Oklahoma encompasses a diverse ecosystem that includes prairies, bottomland woodlands, grasslands, tundra, deserts, and mountains. The state hosts a variety of plants and animals because of its mid-continent location and its long east-west border. As a result, it offers some of the best bird-watching opportunities in the central United States.
Approximately 355 species of birds are regularly found within the state. Around 83 species are permanent residents, while 181 are nesting species. The rest of the species are either temperate migrants or neotropical migrants.
In this article, we look at the eight types of hawks often sighted within Oklahoma’s diverse range of habitats. Hawks are birds of prey with hooked beaks, sharp claws, and excellent eyesight. Some are migratory species, while others can be found in the state year-round. From the granite uplands of the Wichita Mountains to the Red Slough in the east, these raptors span almost all the ecosystems within the state.
Let’s take a look!
1. Red-tailed Hawk
|Scientific name||Buteo jamaicensis|
|Weight||1.5-3.5 lbs (680-1586 g)|
|Height||18-26 in (45-65 cm)|
|Wingspan||43-56 in (110-141 cm)|
Red-tailed hawks are large birds of prey that are found almost everywhere in Oklahoma. They have incredibly varied feather patterns but with distinct red tails. They generally prefer to inhabit the open woodlands, but they have no problem adapting to any kind of terrain that provides both high perches and open grounds for hunting.
Red-tailed hawks are incredible hunters and brilliant birds of prey. They eat a variety of foods depending on their location and season. Their favorite foods include ground squirrels, moles, rabbits, and mice. They are also known to eat other small birds and lizards. These hawks usually hunt from a raised perch. Once they catch sight of prey, they swoop down to capture it using their sharp talons.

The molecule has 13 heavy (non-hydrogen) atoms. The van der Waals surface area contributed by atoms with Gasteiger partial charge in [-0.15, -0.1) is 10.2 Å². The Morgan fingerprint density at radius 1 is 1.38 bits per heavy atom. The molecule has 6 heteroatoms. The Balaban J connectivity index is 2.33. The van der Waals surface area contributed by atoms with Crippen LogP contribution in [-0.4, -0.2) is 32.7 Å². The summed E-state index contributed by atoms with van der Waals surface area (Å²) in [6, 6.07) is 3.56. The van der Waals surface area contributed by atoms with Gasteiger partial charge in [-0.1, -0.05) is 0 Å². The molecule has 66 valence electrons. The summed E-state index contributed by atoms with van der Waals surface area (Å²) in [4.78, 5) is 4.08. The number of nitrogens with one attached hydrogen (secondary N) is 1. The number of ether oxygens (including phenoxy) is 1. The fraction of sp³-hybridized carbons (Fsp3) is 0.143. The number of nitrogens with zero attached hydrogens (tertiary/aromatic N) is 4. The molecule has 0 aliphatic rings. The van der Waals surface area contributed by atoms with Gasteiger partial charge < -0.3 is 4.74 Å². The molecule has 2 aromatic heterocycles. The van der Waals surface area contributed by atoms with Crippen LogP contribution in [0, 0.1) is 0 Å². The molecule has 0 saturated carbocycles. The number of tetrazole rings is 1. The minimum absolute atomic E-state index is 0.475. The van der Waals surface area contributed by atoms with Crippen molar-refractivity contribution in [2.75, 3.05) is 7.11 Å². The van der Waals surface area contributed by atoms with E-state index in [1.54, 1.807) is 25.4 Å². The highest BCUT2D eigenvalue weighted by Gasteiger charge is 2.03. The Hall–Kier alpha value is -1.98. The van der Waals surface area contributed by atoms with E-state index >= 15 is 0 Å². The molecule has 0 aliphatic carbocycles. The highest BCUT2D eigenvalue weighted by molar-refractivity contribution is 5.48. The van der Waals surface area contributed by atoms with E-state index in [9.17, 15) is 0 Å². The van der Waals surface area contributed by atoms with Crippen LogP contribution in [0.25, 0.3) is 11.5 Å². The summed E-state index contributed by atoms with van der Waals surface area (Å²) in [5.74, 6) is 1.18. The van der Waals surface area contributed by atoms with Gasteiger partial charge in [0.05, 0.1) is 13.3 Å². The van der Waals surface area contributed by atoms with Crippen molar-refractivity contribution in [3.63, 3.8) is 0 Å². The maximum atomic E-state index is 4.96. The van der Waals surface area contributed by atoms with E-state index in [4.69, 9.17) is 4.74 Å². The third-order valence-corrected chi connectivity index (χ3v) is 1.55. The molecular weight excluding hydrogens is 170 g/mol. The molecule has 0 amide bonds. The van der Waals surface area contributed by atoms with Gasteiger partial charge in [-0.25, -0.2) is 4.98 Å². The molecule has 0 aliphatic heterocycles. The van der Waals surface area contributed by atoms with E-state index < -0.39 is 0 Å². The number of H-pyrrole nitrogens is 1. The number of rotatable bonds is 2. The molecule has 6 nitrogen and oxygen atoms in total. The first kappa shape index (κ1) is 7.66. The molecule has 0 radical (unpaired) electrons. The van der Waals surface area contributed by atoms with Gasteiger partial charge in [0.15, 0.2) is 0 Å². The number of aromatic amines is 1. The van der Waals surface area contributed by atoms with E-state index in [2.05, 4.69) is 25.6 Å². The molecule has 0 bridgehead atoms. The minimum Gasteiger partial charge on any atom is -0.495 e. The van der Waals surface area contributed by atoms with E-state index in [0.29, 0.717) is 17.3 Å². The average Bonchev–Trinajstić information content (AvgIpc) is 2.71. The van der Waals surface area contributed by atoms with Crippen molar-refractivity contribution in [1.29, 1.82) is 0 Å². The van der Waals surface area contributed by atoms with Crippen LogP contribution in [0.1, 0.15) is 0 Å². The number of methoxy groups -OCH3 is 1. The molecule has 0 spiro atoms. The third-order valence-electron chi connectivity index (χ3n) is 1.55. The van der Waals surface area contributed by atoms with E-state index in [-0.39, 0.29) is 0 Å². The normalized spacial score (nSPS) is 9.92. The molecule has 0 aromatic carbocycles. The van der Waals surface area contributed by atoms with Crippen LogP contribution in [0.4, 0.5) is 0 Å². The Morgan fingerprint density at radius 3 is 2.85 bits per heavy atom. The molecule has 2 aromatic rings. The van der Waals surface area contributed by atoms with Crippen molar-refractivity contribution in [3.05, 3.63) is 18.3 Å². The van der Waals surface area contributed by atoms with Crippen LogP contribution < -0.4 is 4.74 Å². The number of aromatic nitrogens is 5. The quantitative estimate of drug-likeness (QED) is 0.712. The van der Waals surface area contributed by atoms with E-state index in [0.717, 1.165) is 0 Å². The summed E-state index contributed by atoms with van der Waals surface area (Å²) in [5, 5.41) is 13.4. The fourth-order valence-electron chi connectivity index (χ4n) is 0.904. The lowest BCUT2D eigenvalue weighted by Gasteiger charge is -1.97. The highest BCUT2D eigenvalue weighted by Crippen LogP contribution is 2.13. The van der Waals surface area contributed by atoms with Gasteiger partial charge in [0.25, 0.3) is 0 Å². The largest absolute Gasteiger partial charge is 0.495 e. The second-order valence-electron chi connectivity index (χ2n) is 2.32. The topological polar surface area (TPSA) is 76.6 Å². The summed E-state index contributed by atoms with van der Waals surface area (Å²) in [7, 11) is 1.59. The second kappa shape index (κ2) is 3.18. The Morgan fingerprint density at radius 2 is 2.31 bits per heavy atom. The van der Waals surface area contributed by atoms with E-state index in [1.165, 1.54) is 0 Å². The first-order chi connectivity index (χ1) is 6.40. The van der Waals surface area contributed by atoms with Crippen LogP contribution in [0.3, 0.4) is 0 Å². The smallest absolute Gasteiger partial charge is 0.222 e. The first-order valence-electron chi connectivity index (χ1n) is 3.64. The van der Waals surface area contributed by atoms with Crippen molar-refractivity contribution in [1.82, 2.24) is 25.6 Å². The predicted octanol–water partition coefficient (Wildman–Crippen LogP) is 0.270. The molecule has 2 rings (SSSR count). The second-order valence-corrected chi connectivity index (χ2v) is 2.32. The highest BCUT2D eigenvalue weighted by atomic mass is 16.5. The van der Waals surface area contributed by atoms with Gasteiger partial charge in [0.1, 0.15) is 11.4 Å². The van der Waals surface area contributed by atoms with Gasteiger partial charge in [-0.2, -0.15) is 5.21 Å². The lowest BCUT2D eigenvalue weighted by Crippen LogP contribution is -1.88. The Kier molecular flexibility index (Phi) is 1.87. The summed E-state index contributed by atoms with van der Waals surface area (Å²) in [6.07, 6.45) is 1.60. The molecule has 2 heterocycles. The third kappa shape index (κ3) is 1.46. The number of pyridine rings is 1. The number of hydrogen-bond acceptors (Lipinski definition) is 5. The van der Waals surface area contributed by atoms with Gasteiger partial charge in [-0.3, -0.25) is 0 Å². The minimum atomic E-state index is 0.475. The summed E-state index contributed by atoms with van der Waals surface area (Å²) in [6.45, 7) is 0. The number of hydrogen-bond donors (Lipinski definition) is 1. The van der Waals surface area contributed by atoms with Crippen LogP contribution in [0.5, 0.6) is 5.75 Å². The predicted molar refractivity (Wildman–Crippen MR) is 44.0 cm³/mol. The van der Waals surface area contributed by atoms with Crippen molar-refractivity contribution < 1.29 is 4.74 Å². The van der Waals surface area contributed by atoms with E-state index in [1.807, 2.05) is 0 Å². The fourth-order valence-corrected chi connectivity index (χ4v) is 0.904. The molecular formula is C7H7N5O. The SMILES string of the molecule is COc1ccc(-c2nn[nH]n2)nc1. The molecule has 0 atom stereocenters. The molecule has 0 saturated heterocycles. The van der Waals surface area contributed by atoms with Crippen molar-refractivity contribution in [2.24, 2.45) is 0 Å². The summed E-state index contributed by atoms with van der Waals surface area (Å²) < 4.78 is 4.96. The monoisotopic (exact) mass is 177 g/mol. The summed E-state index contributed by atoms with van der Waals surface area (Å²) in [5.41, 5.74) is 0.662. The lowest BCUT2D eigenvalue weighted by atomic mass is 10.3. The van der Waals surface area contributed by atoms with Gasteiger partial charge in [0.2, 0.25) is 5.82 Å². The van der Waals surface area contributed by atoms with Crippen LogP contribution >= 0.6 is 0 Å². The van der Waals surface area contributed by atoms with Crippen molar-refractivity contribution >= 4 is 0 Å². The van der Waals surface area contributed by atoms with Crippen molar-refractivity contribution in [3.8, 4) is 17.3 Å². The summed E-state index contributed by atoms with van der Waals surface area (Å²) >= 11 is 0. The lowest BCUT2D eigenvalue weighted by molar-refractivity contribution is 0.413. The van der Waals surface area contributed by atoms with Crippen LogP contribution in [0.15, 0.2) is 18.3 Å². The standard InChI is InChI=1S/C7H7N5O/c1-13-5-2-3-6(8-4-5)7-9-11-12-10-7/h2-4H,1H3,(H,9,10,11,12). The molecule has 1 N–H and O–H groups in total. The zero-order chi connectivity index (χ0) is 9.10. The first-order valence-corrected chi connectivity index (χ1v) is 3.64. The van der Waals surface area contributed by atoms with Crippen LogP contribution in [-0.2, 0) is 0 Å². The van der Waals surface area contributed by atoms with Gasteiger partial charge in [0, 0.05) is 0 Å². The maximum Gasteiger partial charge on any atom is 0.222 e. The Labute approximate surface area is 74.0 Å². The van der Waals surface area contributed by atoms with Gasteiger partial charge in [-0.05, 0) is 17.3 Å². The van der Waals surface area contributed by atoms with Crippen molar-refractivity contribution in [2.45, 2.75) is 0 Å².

Red-tailed hawks build their nest on top of trees or cliff ledges. They can also build their nests on artificial structures like tall buildings or the arms of some huge giant cactus. Their nests consist of huge sticks lined with softer materials. Females lay between 3 and 5 eggs that hatch in 28-35 days.
2. Red-shouldered Hawk
|Scientific name||Buteo lineatus|
|Weight||1-1.7 lbs (486-774 g)|
|Height||15-24 in (38-61 cm)|
|Wingspan||35-50 in (90-127 cm)|
Red-shouldered hawks are found throughout the year in the eastern half of Oklahoma. They are medium-sized birds of prey with black and white striped feathers and a red barring on their chest. They also have a squared wingspan with a translucent crescent near their wingtips.
These hawks inhabit the woodlands, often along rivers and swamps. They nest in deciduous and mixed forests. Both sexes build the nests using sticks lined with moss, bark, and other green vegetation. Females lay between 3 and 4 eggs. Incubation lasts about 33 days.
Red-shouldered hawks are opportunistic hunters that feed mainly on small birds, chipmunks, voles, and large insects. They may also eat crayfish on some occasions. They hunt by watching for prey from a perch or by flying low over open areas in search of a meal.
3. Broad-winged Hawk
|Scientific name||Buteo platypterus|
|Weight||9.3-19.8 oz (264-561 g)|
|Height||13.4-17.3 in (34-44 cm)|
|Wingspan||31.9-39.4 in (81-100 cm)|
The best time to see broad-winged hawks in Oklahoma is during their fall migration. They are small raptors with broad wings. Adults have reddish-brown heads with black and white bands on their tails. The immatures are light brown with streaked underparts. They are widespread in Oklahoma’s woodlands in summer.
These hawks breed in coniferous or deciduous forests. They also don’t have a problem nesting in mixed coniferous and deciduous forests, usually near water sources or edges. Females lay between 2-3 eggs that hatch in about 28-31 days.
Broad-winged hawks feed on birds, squirrels, voles, large insects, lizards, snakes, and other mammals. They hunt by watching for prey from a raised perch. They also hunt by flying through the woods, actively searching for prey.
4. Northern Harrier
|Scientific name||Circus hudsonius|
|Weight||11-27 oz (300-750 g)|
|Height||21-25 in (53-64 cm)|
|Wingspan||41-46 in (103-117 cm)|
Northern harriers are slim, medium-sized raptors found in Oklahoma year-round. They have pretty long, broad wings and a rounded tail. Females and immatures are brown with black-banded tails. Males are gray on top and whitish below. Their faces are very similar to that of an owl if you take a closer look at them. They are usually seen flying low in open country.